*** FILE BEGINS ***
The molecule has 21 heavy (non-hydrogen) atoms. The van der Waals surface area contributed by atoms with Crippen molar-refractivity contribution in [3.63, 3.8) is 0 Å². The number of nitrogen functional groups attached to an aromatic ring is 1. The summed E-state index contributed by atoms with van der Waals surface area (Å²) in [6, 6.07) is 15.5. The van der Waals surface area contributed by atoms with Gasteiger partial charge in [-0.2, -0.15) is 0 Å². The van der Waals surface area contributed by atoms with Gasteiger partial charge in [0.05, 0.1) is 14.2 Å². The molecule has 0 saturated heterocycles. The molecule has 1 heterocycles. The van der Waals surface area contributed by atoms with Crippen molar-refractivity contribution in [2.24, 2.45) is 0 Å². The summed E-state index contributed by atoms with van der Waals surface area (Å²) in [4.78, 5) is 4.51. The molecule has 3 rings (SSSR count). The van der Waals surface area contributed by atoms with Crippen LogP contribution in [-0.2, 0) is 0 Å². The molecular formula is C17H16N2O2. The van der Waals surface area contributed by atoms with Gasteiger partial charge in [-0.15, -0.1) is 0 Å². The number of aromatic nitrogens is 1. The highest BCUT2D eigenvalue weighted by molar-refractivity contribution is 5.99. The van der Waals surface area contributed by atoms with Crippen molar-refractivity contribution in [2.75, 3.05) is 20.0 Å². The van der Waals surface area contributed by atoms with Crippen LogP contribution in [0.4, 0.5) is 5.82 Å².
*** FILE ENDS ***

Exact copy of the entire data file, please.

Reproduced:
The molecule has 21 heavy (non-hydrogen) atoms. The van der Waals surface area contributed by atoms with Crippen molar-refractivity contribution in [3.63, 3.8) is 0 Å². The number of nitrogen functional groups attached to an aromatic ring is 1. The summed E-state index contributed by atoms with van der Waals surface area (Å²) in [6, 6.07) is 15.5. The van der Waals surface area contributed by atoms with Gasteiger partial charge in [-0.2, -0.15) is 0 Å². The van der Waals surface area contributed by atoms with Gasteiger partial charge in [0.05, 0.1) is 14.2 Å². The molecule has 0 saturated heterocycles. The molecule has 1 heterocycles. The van der Waals surface area contributed by atoms with Crippen molar-refractivity contribution in [2.24, 2.45) is 0 Å². The summed E-state index contributed by atoms with van der Waals surface area (Å²) in [4.78, 5) is 4.51. The molecule has 3 rings (SSSR count). The van der Waals surface area contributed by atoms with Crippen LogP contribution in [-0.2, 0) is 0 Å². The molecular formula is C17H16N2O2. The van der Waals surface area contributed by atoms with Gasteiger partial charge in [-0.15, -0.1) is 0 Å². The number of aromatic nitrogens is 1. The highest BCUT2D eigenvalue weighted by molar-refractivity contribution is 5.99. The van der Waals surface area contributed by atoms with Crippen molar-refractivity contribution in [2.75, 3.05) is 20.0 Å². The van der Waals surface area contributed by atoms with Crippen LogP contribution in [0.4, 0.5) is 5.82 Å².